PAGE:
Bel-Loc Diner in Parkville closes its doors after 53 years. (Baltimore Sun video by Amy Davis)
Scott and Cristina McKay went on their first date six years ago at the Bel-Loc Diner in Parkville. They shared their first kiss in the parking lot.
The couple, who live on Gittings Avenue nearby, sit at the bar every weekend for the pancakes, the split pea-and-ham soup and the wait staff that knows their names. They're not the oldest customers at the landmark Baltimore County establishment, but the big neon sign outside and the family atmosphere give them a sense of nostalgia nonetheless.
"We've been coming here ever since that first date," Cristina McKay, 26, said.
After 53 years, the popular diner at the corner of Loch Raven Boulevard and Joppa Road served up its last plates of breakfast and lunch, its famous milkshakes and piping hot cups of coffee, and closed its doors for good on Sunday. Owner Bill Doxanas, 66, said he plans to retire, and the building will be razed and replaced by a Starbucks.
"Like anything, the time comes," he said. "It's been a good run for us."
In the standing-room-only restaurant Sunday, where some waited more than an hour for a table, Doxanas shook hands and smiled for photo after photo with regulars and former customers who came by to say goodbye. Each one thanked him — for the meals, the atmosphere, the memories.
Doxanas said he was touched so many people came back for the restaurant's last day. "It makes you feel wanted," he said.
Some wrote their names and phone numbers on a long list at the cash register, requesting to buy the Bel-Loc coffee mugs. One asked Doxanas if she could have one of the laminated menus. "Come back at 3, when we close, and I'll give you one," he told her. "I need them now."
Kevin Settimio told Doxanas he watched his son, Mario, grow up at the Bel-Loc.
The 56-year-old Baltimore property manager brought Mario there as an infant, putting him in a high chair at the end of a booth. As Mario got older, he graduated from baby food to "the best chicken fingers in the world," Settimio said. Settimio always got the steak special.
At age 6, Mario looked at the menu, then looked up at his father.
"Dad," he asked, "am I old enough to have the steak now?" Settimio called it "a defining moment."
"He ate all of his and half of mine — and he never went back to the chicken tenders after that," he said. "Now he's 15, and still eating steak."
Jason Gray, 34, of Parkville, has had only two jobs in his life: working in his family's window-tinting business and, before that, waiting tables at the Bel-Loc. He smiled for a selfie in a booth with his daughter, Autumn, 8, as they waited for their silver-dollar pancakes and eggs. Across the table, his wife, Barb, 38, watched their 20-month-old son, Camden, who was drawing with a blue crayon on the back of a receipt.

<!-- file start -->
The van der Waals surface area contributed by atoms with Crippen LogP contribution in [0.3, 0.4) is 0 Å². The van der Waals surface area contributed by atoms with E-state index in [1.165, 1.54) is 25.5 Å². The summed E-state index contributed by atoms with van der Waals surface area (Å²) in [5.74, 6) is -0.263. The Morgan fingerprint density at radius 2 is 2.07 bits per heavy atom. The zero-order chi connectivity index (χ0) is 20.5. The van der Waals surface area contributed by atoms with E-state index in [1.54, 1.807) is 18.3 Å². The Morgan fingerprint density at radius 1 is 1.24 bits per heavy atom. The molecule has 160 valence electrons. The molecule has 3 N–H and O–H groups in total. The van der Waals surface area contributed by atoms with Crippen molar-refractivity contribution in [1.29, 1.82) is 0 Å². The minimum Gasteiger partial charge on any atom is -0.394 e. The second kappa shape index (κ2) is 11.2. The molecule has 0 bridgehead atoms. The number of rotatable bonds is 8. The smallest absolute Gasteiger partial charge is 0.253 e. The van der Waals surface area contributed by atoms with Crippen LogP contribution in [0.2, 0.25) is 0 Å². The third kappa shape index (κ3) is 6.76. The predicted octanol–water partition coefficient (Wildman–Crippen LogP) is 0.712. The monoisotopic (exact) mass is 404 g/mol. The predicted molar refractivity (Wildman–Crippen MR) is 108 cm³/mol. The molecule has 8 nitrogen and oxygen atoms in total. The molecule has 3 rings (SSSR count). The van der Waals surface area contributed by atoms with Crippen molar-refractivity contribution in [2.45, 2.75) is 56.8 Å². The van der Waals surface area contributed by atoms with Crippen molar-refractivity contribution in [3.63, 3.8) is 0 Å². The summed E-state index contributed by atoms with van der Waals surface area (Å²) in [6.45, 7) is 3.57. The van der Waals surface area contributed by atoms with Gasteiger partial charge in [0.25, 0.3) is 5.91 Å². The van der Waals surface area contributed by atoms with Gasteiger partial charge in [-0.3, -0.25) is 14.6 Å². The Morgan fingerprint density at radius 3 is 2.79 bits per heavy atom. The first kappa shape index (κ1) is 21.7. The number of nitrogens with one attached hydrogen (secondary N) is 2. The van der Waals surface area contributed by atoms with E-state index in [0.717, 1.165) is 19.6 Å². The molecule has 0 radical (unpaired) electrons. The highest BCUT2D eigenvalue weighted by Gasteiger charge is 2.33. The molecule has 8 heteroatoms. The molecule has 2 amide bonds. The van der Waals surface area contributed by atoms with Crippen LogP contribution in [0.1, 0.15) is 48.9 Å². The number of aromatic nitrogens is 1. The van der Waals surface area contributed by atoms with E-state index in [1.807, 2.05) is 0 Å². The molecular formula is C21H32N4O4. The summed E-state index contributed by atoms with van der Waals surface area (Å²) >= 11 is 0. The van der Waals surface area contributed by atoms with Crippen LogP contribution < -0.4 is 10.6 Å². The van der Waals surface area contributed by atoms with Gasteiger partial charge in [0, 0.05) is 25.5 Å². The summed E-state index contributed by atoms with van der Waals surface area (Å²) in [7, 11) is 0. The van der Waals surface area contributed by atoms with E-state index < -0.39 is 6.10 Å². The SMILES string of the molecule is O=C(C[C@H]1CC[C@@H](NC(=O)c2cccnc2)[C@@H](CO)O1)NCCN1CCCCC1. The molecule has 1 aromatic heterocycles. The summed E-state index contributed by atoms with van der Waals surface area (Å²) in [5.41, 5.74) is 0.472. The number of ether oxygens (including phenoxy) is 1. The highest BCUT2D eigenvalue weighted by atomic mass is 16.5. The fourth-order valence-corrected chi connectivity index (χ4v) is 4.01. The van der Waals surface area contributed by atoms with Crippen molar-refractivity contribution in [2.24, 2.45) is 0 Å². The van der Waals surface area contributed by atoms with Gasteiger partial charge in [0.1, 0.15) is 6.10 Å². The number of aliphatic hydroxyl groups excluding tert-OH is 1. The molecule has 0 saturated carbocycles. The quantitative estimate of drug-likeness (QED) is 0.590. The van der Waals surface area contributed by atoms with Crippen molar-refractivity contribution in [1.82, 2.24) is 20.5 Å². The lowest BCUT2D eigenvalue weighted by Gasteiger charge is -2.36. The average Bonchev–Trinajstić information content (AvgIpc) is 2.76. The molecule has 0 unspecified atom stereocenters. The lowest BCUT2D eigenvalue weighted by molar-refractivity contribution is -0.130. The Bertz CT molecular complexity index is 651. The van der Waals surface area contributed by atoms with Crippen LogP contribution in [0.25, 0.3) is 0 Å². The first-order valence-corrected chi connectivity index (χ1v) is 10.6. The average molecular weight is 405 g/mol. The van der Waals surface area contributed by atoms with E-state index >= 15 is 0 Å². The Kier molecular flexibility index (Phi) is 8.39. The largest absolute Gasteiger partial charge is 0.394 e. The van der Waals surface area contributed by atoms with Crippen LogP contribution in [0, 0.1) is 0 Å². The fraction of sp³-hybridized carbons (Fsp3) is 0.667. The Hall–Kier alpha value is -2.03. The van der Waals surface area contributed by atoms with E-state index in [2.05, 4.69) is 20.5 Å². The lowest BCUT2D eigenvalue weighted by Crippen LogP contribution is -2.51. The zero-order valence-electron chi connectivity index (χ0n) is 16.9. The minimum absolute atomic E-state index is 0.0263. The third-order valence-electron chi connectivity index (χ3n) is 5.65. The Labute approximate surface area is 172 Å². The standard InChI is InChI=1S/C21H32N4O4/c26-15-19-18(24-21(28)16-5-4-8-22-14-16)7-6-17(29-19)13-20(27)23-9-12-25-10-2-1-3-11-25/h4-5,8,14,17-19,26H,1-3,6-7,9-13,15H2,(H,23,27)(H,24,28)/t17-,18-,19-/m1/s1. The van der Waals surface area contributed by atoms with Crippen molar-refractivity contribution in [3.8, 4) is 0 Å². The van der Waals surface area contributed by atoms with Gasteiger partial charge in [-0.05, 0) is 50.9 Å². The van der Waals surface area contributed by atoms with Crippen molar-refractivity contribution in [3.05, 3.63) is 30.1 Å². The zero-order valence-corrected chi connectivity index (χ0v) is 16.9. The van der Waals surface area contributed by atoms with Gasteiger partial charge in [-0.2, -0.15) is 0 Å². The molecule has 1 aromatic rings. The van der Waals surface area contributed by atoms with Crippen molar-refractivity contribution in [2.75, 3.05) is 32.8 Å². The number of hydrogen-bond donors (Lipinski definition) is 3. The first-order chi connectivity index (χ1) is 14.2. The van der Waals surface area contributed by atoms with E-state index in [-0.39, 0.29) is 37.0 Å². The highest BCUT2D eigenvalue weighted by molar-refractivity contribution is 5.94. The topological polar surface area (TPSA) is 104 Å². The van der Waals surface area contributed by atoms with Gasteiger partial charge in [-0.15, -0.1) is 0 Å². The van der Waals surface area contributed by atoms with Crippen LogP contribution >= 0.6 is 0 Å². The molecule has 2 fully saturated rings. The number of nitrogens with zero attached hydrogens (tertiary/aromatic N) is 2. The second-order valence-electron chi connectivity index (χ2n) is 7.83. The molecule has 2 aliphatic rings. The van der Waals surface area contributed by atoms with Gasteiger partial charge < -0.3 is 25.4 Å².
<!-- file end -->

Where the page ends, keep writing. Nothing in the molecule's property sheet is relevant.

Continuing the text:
When Gray was his son's age, he said, his father used to work as a bouncer at the diner, clearing out unruly, late-night customers in the days when it was open all night. (It started closing at 3 p.m. in 2000.)
Their mother, Jennifer Nugent, works in the Baltimore County planning department and helped Doxanas through the process of selling the restaurant so he could retire.
"I've been coming here since I was their age," she said. "I know he struggled with it."
Carol Menning, 68, of Reisterstown, remembered a graduation lunch with her Notre Dame Preparatory School classmates in 1967 that seemed to last all day.
"It got to the point when I finally got home, and my parents said, 'Where the heck have you been all day?'" she said.
John Bowman, 98, a retired Social Security Administration analyst who lives in Waverly, is a longtime customer who visited the restaurant several days a week for lunch. He usually ordered one of the specials, like the chicken noodle soup and a sandwich. On Sunday, he had two eggs, ham, toast and sweet potato fries.
Starbucks is reportedly considering adding a sign similar to the Bel-Loc's well-known neon one, and hopes to add other touches to keep the feel of the old diner. Bowman doesn't have high hopes.
"It won't be the same atmosphere anymore," he said.
Rep. C.A. Dutch Ruppersberger was among the throng that filled the restaurant Sunday. The restaurant's everyman appeal made it a cornerstone not just of its Parkville neighborhood, but a legendary Baltimore diner, he said.
"I'll see people from all walks of life come here," he said. "When I was in high school, my parents used to come here. This was just a meeting place."